Avvisi di avvertenza
Estensione di tempo QT
Effetti avversi del farmaco
|Fosfatasi alcalina aumentata|
|Aumente delle transaminasi|
Varianti ✨Per la valutazione computazionalmente intensiva delle varianti, scegli l'abbonamento standard a pagamento.
Aree di applicazione
Spiegazioni per i pazienti
Avvisi di avvertenza
Non abbiamo ulteriori avvertenze per la combinazione di warfarin, cimetidina e rifampicina. Si prega di consultare anche le informazioni specialistiche pertinenti.
|Warfarin||0.32 [0.32,0.4] 1||1.24||0.3|
I cambiamenti nell'esposizione menzionati si riferiscono ai cambiamenti nella curva concentrazione plasmatica-tempo [AUC]. L'esposizione alla warfarin è ridotta all'32%, se combinato con cimetidina (124%) e rifampicina (30%). L'AUC è compresa tra 32% e 40% a seconda del
I parametri farmacocinetici della popolazione media sono utilizzati come punto di partenza per il calcolo delle singole variazioni di esposizione dovute alle interazioni.
La warfarin ha un'elevata biodisponibilità orale [ F ] del 90%, motivo per cui i livelli plasmatici massimi [Cmax] tendono a cambiare poco durante un'interazione. L'emivita terminale [ t12 ] è piuttosto lunga a 41.7 ore e i livelli plasmatici costanti [ Css ] vengono raggiunti solo dopo più di 166.8 ore. Il legame proteico [ Pb ] è molto forte al 99%. Il metabolismo avviene tramite CYP1A2, CYP2C19, CYP2C9 e CYP3A4, tra gli altri.
La cimetidina ha una biodisponibilità orale media [ F ] del 65%, motivo per cui i livelli plasmatici massimi [Cmax] tendono a cambiare con un'interazione. L'emivita terminale [ t12 ] è piuttosto breve a 1.6333333 ore e i livelli plasmatici costanti [ Css ] vengono raggiunti rapidamente. Il legame proteico [ Pb ] è molto debole al 19% e il volume di distribuzione [ Vd ] è molto grande a 91 litri. Il metabolismo non avviene tramite i comuni citocromi e il trasporto attivo avviene in parte tramite BCRP e PGP.
La rifampicina ha un'elevata biodisponibilità orale [ F ] del 90%, motivo per cui i livelli plasmatici massimi [Cmax] tendono a cambiare poco durante un'interazione. L'emivita terminale [ t12 ] è piuttosto breve a 3.5 ore e i livelli plasmatici costanti [ Css ] vengono raggiunti rapidamente. Il legame proteico [ Pb ] è moderatamente forte al 75% e il volume di distribuzione [ Vd ] è molto grande a 101 litri. Il metabolismo non avviene tramite i comuni citocromi e il trasporto attivo avviene in parte tramite OATP1B1, OATP1B3 e PGP.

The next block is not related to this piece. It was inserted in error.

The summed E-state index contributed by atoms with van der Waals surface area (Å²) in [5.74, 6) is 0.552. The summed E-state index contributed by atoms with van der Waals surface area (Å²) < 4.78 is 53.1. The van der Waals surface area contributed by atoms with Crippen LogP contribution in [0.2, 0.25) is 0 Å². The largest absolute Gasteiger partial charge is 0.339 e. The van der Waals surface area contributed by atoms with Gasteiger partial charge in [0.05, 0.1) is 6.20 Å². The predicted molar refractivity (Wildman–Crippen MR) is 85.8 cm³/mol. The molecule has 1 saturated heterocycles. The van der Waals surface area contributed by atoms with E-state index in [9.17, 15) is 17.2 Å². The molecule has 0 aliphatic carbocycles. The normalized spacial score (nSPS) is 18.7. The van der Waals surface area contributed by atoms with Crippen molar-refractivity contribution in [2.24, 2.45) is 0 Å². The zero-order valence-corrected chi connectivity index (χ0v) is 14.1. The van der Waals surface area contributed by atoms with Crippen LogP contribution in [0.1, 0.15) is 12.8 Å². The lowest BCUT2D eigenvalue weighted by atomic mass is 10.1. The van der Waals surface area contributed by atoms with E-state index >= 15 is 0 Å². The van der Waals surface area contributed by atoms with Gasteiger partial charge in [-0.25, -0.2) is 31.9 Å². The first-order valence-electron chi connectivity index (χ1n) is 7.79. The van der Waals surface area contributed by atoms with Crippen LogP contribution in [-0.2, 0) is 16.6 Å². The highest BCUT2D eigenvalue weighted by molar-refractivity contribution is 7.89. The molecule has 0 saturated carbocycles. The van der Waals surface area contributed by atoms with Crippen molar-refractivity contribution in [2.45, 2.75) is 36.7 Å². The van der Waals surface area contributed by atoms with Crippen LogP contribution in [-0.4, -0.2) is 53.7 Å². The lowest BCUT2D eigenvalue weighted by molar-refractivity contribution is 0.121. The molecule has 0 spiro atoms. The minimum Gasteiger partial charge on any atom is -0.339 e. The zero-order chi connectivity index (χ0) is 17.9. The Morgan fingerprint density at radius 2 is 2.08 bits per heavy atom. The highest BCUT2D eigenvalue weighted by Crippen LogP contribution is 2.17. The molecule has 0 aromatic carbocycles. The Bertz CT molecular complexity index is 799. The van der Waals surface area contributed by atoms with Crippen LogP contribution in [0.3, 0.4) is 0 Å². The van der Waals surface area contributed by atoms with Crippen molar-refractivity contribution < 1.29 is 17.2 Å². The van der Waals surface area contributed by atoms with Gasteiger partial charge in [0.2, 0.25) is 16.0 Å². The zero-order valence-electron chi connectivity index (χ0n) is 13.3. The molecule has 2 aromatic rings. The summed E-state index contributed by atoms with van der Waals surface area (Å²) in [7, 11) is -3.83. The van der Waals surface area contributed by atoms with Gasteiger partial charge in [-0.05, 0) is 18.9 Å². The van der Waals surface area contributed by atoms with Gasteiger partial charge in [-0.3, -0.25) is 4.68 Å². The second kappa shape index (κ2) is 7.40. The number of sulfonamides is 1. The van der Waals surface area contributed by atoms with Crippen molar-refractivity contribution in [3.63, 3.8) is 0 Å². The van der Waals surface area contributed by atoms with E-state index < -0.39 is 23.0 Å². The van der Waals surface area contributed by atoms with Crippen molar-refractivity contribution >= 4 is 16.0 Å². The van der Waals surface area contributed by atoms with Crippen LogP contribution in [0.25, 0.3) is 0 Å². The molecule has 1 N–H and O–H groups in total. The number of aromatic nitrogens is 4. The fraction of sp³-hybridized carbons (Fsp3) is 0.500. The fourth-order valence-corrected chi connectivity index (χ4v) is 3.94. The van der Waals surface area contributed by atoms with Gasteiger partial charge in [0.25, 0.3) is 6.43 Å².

|Effetti serotoninergici a||0||Ø||Ø||Ø|
Valutazione: Secondo le nostre conoscenze, né la warfarin, cimetidina né la rifampicina aumentano l'attività serotoninergica.
|Kiesel & Durán b||1||Ø||+||Ø|
Raccomandazione: A scopo precauzionale, occorre prestare attenzione ai sintomi anticolinergici, soprattutto dopo aver aumentato la dose ea dosi nel range terapeutico superiore.
Valutazione: La cimetidina ha solo un lieve effetto sul sistema anticolinergico. Il rischio di sindrome anticolinergica con questo farmaco è piuttosto basso se il dosaggio è nel range usuale. Secondo i nostri risultati, né la warfarin né la rifampicina aumentano l'attività anticolinergica.
Estensione di tempo QT
Raccomandazione: Assicurati che i fattori di rischio influenzabili siano ridotti al minimo. Disturbi elettrolitici come bassi livelli di calcio, potassio e magnesio devono essere compensati. Deve essere utilizzata la dose minima efficace di cimetidina.
Valutazione: La cimetidina può potenzialmente prolungare il tempo dell'intervallo QT e in presenza di fattori di rischio, possono essere preferite le aritmie di tipo torsioni di punta. Non conosciamo alcun potenziale di prolungamento dell'intervallo QT per warfarin e rifampicina.
Effetti collaterali generali
|Effetti collaterali||∑ frequenza||war||cim||rif|
|Fosfatasi alcalina aumentata||10.0 %||n.a.||n.a.||10.0|
|GGT elevato||10.0 %||n.a.||n.a.||10.0|
|Aumente delle transaminasi||10.0 %||n.a.||n.a.||10.0|
|Perdita di appetito||1.0 %||n.a.||n.a.||+|
Pancreatite: cimetidina, rifampicina
Necrosi dei tessuti: warfarin
Porpora trombotica trombocitopenica: rifampicina
Reazione di ipersensibilità: warfarin
Reazione anafilattica: rifampicina
Emorragia intracranica: warfarin
Insufficienza epatica: rifampicina
Neurite ottica: rifampicina
Sulla base delle vostre